Engineering requires Competence/Proficiency, not "Intelligence"

In Jon Schmidt's excellent article "Contemplating Competence" in EOR Viewpoint (11/18/11), he describes how competence is based on skill acquisition, not attainment of information or classroom learning.   Below he describes skill acquisition based on Drefus's phenomenological study:

Philosopher Hubert Dreyfus and his brother Stuart, an industrial engineer, conducted a phenomenological study of various "unstructured" problem areas, such as task environments that contain a potentially unlimited number of details that may or may not be pertinent. The resulting model of skill acquisition:

1. The "novice" complies with strict rules based on context-free features of the task environment.

2. The "advanced beginner" recognizes situational aspects of the task environment and follows maxims to adjust his or her actions accordingly.

3. The "competent performer" does not try to account for all discrete elements of the task environment; instead, he or she selects a plan, goal or perspective to establish which elements are relevant and which may be safely ignored.

4. The "proficient performer" no longer reflects on the task environment as a detached observer; without having to evaluate multiple options, he or she simply sees what needs to be done and then chooses how to go about doing it.

5. The "expert" intuitively perceives both what needs to be done and how to do it, making extremely subtle and refined discriminations in a variety of task environments that are sufficiently similar to those previously encountered. [Schmidt]

The higher levels are attained when one becomes an engineer, and that requires extensive experience working in the industry.   Jon  suggests these should become the standards for licensure (and perhaps they should).  But I think what separates the competent from the expert is the ability to intuitively understand the problem, identify the solutions and decide on the best solution for the problem with little need to exhaustively analyze each possible solution.  How can a test be structured to account for this design ability?  (for another topic)  Currently, in the United States, one is able to practice enigneering after four years of experience and passing two tests (EIT and PE test).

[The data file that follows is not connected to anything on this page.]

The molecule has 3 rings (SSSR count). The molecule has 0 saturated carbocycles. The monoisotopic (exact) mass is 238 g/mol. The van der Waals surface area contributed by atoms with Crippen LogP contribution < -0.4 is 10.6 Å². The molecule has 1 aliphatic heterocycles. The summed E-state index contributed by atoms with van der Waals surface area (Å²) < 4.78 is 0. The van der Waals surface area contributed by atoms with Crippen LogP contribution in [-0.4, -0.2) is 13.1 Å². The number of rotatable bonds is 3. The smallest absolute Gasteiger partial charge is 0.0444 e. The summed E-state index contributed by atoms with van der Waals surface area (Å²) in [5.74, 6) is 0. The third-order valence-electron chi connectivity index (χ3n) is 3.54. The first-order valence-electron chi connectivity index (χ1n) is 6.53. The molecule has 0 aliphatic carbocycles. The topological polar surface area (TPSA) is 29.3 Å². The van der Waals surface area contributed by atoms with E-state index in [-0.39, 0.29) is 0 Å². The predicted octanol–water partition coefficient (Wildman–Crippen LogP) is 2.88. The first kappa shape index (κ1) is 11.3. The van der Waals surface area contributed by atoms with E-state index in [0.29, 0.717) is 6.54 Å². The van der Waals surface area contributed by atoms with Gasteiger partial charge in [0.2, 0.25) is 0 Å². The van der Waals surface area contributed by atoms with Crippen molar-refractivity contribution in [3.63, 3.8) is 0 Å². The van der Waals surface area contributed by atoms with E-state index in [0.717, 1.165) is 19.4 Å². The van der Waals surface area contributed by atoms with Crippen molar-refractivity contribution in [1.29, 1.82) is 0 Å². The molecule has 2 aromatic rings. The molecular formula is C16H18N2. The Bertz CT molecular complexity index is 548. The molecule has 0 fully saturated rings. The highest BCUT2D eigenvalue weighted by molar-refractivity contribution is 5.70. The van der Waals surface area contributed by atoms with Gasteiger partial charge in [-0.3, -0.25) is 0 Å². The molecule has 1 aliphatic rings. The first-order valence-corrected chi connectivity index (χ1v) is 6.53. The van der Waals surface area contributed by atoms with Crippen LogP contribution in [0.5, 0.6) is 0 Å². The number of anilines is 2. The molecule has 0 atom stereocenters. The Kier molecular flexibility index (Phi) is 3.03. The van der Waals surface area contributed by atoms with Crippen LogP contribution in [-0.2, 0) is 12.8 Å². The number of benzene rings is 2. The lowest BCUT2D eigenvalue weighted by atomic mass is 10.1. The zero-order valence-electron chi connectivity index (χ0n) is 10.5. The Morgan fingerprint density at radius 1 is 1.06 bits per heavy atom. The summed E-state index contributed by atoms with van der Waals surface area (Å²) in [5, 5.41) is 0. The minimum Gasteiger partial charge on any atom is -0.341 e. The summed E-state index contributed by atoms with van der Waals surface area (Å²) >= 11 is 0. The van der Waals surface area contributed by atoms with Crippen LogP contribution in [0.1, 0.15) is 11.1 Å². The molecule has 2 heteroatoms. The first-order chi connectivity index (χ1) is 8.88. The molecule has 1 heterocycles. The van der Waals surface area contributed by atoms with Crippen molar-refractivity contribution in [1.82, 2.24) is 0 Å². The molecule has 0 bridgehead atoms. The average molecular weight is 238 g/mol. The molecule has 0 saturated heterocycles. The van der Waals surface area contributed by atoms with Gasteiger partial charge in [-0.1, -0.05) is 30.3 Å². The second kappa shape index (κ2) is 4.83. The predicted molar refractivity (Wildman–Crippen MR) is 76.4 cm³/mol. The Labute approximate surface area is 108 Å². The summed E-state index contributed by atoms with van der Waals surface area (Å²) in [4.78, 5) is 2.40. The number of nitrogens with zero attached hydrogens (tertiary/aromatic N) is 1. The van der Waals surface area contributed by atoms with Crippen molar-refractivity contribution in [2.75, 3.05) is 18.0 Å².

He goes on to say:

However, when confronted with an unfamiliar set of circumstances, even experts inevitably revert to the behaviors of novices and advanced beginners. They must fall back on rules and maxims because they lack the kind or amount of experience that would enable them to discern the appropriate course of action. [Schmidt]

So, engineering does not require intellegence in the normal sense of the word.   It requires competence and proficiency.  The best of us, the experts, are those who work intuitively and able to make refined discriminations based on past successes and failures in order to make the best design decisions.   This is a combination of natural ability, education, and experience (I guess that is obvious).

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